"We ought to thank him with a joyful heart for showing us such wonderful, rich, and immeasurable grace and mercy against death, hell, and sin, and to laud and love his grace rather than fearing death so greatly" ("A Sermon on Preparing to Die," Martin Luther's Basic Theological Writings, edited by Timothy F. Lull, Fortress Press, 1989; page 654).
Easter is the 11th of April, a month the poet T.S. Eliot described as the cruelest, "breeding/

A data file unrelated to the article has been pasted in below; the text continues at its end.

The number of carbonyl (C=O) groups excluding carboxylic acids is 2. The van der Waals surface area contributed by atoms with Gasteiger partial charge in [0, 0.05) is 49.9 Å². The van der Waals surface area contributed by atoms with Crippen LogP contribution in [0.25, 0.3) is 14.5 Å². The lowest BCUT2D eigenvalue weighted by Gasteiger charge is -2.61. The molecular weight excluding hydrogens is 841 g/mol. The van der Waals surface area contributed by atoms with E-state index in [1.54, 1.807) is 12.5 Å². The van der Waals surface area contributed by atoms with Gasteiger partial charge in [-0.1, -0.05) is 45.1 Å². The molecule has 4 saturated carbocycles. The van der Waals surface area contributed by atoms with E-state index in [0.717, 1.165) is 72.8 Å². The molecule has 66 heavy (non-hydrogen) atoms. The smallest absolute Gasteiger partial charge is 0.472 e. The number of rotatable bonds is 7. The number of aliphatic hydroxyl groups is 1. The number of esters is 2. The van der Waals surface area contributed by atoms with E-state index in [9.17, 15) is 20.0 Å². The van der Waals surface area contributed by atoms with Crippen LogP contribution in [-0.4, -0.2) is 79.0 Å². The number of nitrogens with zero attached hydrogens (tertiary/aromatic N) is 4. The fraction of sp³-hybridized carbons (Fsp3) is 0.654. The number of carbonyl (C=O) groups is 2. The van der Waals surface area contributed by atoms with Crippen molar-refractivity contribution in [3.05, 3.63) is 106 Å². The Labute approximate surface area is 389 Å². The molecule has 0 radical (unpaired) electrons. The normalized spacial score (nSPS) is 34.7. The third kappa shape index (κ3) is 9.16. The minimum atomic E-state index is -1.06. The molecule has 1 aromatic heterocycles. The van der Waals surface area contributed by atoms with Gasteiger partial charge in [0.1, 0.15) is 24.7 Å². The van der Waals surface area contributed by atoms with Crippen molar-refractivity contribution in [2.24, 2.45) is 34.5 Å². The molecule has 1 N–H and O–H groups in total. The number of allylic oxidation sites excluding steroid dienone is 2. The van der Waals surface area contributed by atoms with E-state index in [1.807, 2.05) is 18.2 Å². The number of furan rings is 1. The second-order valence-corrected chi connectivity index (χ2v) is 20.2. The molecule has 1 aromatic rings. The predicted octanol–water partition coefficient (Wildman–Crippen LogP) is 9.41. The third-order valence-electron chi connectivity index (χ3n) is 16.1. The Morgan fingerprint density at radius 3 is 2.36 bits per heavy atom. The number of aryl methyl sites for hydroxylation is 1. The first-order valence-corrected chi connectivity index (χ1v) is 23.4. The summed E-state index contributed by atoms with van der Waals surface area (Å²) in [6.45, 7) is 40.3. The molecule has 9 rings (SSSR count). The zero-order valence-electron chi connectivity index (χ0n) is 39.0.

Lilacs out of the dead land ...." This Good Friday-Easter mystery each spring raises another question of theodicy: How can suffering make God-driven people?
Amid jelly beans, lilies and egg hunts, Christians must meditate on Christ's cross and
Luther's plea for "a joyful heart" in the face of anguish. Ernest Becker, Pulitzer Prize-winning author of The Denial of Death (Free Press, 1997), himself dying of cancer, admitted: "I came to God because there was nothing left." Paul was right: The cross is the great obstacle to faith, but it also offers rich spring soil for its growth — lilacs from the dead land.
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